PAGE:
Glyndebourne tries Rameau

20 Jul

A few years ago, I seem to recall Sir George Christie saying that they didn’t do Rameau at Glyndebourne – it was a Handel house.  I had quite a lot of sympathy, always having found Rameau difficult.  What was special about this production of Hippolyte et Aricie was that it very nearly succeeded in making Rameau interesting and almost made me wish that they’d do some more.

This is my sixth opera by Rameau.  I remember seeing one not so long ago and deciding that, really, I understood why there was a French revolution.  Let me expand.  You have a very formal setting usually with gods setting the scene which lends an artificiality to the piece.  Then there may be a really interesting scene between some characters.  Then it gets interrupted by a divertissement.  Then you go on to something else and, just as you’re getting interested in that, there’s another divertissement.  It’s as if the piece is designed for you not to get involved in the plot and to make you as remote as possible from the characters.  Compare that with Handel where, irrespective of the silliness of the plot, the characters interact and there’s a directness of communication with the audience which gets permanently interrupted by the archaic fashions of the French at the time.  I can admire a lot of the music, but I find his operas difficult to like, let alone love.

On this performance, Hippolyte et Aricie (which I saw on 19th July) is one of his best.  There are four really strong characters – Hippolytus, Aricie, Phaedre and Theseus and some very fine scenes indeed – I admired particularly the ones involving Phaedra, Theseus’s rage and sorrow and the love scene for Hippolytus and Aricie – all of which were great until most of them were interrupted by one of those divertissements.  There are some marvellous things in the music – especially where Rameau uses the orchestration to paint pictures of the natural disasters.  The word setting and declamation is marvellously done.  And yet I can’t help longing for some real vocal acrobatics and bravura.

I doubt that it could have been better performed from a musical point of view.  William Christie’s conducting was dramatic, at one with the direction and brought out the beauties of the score.  There wasn’t a weak link in the cast.  Ed Lyon proved himself to be a real star in this repertory with his clear, committed and beautifully sung Hippolytus, matched by Christine Karg’s clear, limpid, sympathetic Aricie.  Sarah Connolly sang with her usual commitment and magnificence as Phaedra and Stéphane Degout was a really wonderful Theseus – firm voiced and passionate, making him probably the most interesting character on the stage.  Among the smaller roles, I was hugely impressed by François Lis as the three main gods – Jupiter, Pluto and Neptune.  He has a fabulous bass and managed his roles very expressively indeed.  I wanted to hear him in much more.  Musically, this was as good as it gets.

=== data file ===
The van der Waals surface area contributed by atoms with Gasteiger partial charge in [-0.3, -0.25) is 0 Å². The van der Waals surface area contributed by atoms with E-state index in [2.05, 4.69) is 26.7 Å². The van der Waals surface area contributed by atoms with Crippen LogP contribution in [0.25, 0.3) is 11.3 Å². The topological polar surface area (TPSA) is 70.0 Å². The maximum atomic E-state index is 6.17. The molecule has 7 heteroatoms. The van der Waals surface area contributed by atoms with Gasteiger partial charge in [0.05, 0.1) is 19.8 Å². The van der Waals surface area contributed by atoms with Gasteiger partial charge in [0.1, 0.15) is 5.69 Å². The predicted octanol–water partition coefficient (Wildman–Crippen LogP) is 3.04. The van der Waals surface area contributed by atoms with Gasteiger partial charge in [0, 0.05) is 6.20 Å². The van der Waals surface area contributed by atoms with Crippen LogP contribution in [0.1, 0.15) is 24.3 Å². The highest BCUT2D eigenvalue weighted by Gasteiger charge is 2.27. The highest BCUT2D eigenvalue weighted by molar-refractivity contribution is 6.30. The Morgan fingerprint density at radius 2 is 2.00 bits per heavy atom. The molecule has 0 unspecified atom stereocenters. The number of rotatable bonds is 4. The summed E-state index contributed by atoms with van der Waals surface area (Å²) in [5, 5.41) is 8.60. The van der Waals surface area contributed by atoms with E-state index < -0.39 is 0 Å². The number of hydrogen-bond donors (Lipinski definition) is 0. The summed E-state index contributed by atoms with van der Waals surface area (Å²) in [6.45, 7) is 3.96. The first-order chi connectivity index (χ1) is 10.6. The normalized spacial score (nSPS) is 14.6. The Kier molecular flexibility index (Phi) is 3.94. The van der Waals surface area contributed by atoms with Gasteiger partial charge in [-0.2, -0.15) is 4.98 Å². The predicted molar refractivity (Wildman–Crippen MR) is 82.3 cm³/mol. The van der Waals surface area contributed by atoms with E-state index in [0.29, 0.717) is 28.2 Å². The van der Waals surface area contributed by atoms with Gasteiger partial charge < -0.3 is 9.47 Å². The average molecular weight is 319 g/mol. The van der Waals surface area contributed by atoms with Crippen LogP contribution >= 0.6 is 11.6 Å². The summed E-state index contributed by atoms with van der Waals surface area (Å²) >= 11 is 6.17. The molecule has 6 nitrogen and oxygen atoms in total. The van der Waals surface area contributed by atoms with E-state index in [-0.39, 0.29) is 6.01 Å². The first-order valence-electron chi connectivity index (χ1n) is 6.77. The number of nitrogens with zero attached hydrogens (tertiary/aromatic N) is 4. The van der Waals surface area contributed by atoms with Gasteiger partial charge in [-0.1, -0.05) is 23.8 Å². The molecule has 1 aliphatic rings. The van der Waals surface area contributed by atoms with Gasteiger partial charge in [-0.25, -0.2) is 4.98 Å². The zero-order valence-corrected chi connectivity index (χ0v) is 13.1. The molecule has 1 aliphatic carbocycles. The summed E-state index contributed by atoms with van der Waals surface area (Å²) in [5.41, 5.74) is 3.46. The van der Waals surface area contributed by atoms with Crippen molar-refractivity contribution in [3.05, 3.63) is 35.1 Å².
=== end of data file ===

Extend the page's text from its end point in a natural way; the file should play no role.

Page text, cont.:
Jonathan Kent was in his best Fairy Queen-mode in directing this and, I think, was absolutely right in identifying that these operas need to have really bravura visual invention.  He identified Diana’s kingdom as being one of chilliness and frigidity and so we opened in a refrigerator – Cupid hatched out of an egg in there and there was delightful use of broccoli sticks, lemon slices and more to create a landscape.  Hades was set behind the fridge peopled by creatures you’d rather not know about.  The third act was set in a suburban house – Hippolytus with a typical teenager’s room and the scene between him and Phaedra and the subsequent discovery by Theseus was done absolutely naturally and intently.  Kent even used the divertissement to effect with Theseus and Phaedra not in the mood to watch the jolly sailors.  In Act IV, Phaedra came up from the pit after Hippolytus had been dragged down into the water and descended there again to confess to Theseus.  He got marvellously natural acting performances out of his singers, while enabling them to make the moments of high drama, really dramatic and interesting.  You believed in the love of Hippolyte and Aricie, while Miss Connolly and Mr Degout gave intense, full-blown, passionate performances that were fascinating to watch and convinced you of the drama of the piece.

Up until this point, I thought that Kent had marvellously managed the tightrope between wit and seriousness and created a convincing, invigorating, fascinating interpretation – the best since Mark Morris’s Platée.  I think there were two misjudgements in Act V.  First, he divided it into two scenes with a pause that you didn’t need after Theseus’s soliloquy.  And then, he decided that he didn’t like the pat ending, so set the last scene in a morgue where there was patently going to be very little physical love between Hippolytus and Aricie and the spectres of Theseus and Phaedra were going to be with them.  It lead to a very down-beat ending that was not, I think, what Rameau wanted and which, I felt, the piece could not sustain.  If this production comes back – and I hope it does – he ought to rethink this.

I don’t think Rameau will ever be a repertory composer in the way that Handel has become.  The form is too obscure, expensive and artificial, I think.  However, his operas could well be suited to festival productions of this sort, where a strong, thoughtful director and an outstanding musical director can make an interesting, enjoyable evening of the piece.  Very strongly recommended, especially for Rameau-sceptics.

 

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